Pantry Door Redux

Happy summer, Creating Krista lovers!  We’re in the thick of it this July (literally – you can feel the thickness of the air) and have been working on quite a few projects this month.  With our bathroom renovation slowly underway and a couple of kitchen tweaks in progress, I thought it was time for an in-depth update: the never-ending kitchen renovation.

As you know, last summer, Dan and I worked with a contractor to redesign and renovate our kitchen.  While we absolutely love the changes, including a few small DIY moves on our part, I still hesitate to call the space completely done.  Since last year, we’ve installed a new light fixture and made our own kitchen window roman shade.

This spring, we bought a brand new refrigerator, which is a big step forward in filling the empty space above our old fridge.  Dan spent quite a bit of time researching such a big purchase, and we ultimately went with a french door Samsung counter-depth fridge, which we got on sale at Home Depot.

There aren’t a ton of bells and whistles, but I definitely appreciate the front door water filter and the special easy access shelves.

As for our own projects, I have been dying to give our second kitchen pantry, next to our glass cabinet, a makeover. One pantry was completely redone in the renovation, but our second pantry has been looking pretty sad.  I don’t love bi-fold doors in general, but a flat front bi-fold door is even less appealing to me, especially when compared to the paneled doors on all of our cabinets.  We decided that it was time to make a door upgrade.

Dan and I grabbed this 6-panel, solid core, pine wood door from Home Depot for a little under $100.  We wanted to go with the wood feel that the rest of our cabinets have, as opposed to buying an already-white, composite wood door.  This just meant a little bit more elbow grease for me in terms of painting.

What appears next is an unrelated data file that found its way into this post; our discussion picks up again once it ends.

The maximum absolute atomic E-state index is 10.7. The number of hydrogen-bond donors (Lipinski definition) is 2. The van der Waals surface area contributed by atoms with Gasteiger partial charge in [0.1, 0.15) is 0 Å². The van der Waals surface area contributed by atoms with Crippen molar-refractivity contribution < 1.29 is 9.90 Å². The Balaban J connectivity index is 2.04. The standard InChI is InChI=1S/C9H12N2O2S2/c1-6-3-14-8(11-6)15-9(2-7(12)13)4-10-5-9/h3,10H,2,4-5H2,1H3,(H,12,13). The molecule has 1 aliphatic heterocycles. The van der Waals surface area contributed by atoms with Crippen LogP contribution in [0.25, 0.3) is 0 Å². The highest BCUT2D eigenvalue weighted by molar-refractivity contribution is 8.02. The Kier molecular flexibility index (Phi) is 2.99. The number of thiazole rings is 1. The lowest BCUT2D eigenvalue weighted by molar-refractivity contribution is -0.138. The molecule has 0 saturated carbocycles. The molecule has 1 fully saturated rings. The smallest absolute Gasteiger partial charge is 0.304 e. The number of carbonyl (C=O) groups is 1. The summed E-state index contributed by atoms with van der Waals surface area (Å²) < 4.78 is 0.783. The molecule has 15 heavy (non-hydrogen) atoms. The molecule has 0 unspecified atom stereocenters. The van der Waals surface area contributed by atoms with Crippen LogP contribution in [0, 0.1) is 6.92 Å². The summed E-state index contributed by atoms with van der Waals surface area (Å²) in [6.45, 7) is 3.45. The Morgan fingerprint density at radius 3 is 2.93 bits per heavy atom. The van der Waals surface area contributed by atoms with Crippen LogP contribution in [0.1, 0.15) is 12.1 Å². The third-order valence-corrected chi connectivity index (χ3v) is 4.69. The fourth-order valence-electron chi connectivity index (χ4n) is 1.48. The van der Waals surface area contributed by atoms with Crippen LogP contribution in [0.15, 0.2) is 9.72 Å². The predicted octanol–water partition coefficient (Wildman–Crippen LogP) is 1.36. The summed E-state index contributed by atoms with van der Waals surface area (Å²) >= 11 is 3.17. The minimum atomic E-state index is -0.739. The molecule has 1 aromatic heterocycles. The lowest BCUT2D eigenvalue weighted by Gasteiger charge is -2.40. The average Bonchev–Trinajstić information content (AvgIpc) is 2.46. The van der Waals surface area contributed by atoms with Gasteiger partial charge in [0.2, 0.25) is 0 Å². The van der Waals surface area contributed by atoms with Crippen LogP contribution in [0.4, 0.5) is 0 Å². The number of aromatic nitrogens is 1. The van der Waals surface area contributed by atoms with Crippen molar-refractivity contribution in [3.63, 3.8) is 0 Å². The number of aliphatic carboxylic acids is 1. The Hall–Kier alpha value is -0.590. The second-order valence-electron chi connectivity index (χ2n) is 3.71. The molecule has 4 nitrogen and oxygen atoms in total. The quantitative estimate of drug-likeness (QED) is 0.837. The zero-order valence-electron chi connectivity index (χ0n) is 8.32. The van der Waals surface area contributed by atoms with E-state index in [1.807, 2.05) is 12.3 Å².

Thankfully, I have one of my favorite tools to fall back on: the Wagner Control Spray Max paint sprayer.  I’ve talked about it ad nauseum and have used it for quite a few projects now: painting a windowframe and a desk chair, to name a few.  The painting process is relatively cathartic for me, especially because this paint sprayer makes each coat go on really smoothly and easily. For the paint, we happened to have a flat white paint and primer (from Benjamin Moore I believe) s0 we used it in the sprayer.  I won’t go into detail about prepping the sprayer – it’s all in this post.  We did prep the entire driveway by putting down plastic dropcloths and propped the door up on two sawhorses.  To be honest, this project took quite a few coats of paint, more than I expected.  I spent a full weekend painting, then waiting for it to dry, and painting again.  I did three coats on each side of the door.  Once that was done, it was time for assembly and alignment!

The door came with all of the pieces necessary to assemble it along its track in the pantry closet.  The top piece shown here is a pin hinge, and the bottom piece is the roller that fits neatly into the track for the door.

Here’s the bottom of the door.  This piece holds the door in place and allows the rest of the door to move on its hinge.

Here’s Dan attaching the new track simply by screwing it into place.  We removed the old bifold door and its track shortly before we put in this new door.

This picture shows where the former door bracket was (you can see the outline in the dust).  We replaced that with the new bracket for the door on the bottom.

Here, you’ll see the door with the top hinge in place.  It bounces right off the spring to open and close easily. While this all looks fine and dandy, we actually had a pretty big problem: the door didn’t fit inside the door frame!

To this day, Dan and I are still not sure how we missed it, but the door was actually too big for our pantry opening.  Dan measured the spot on the pantry frame where the door would fit and cut out a chunk of the trim using an oscillating multi-tool.  After that, he also cut off 1/16 inch of the door using his table saw in the garage.  Both of these changes helped to ensure that the door actually fit.  Phew!

After we hung the door, I decided to do some painting touch ups.  Aside from just a few spots here and there that needed repainting, I realized that we didn’t get any paint on the hinges of the door or the outside edge.  I got to work with just a few coats of the flat white paint we used in the paint sprayer.

I used a sponge brush to keep things fairly simple.  It covered the full size of the door hinge without requiring too many strokes of paint.  I did this for the inside of the door as well as the outside edge and used an even smaller paint brush to cover the wood inside the metal hinges.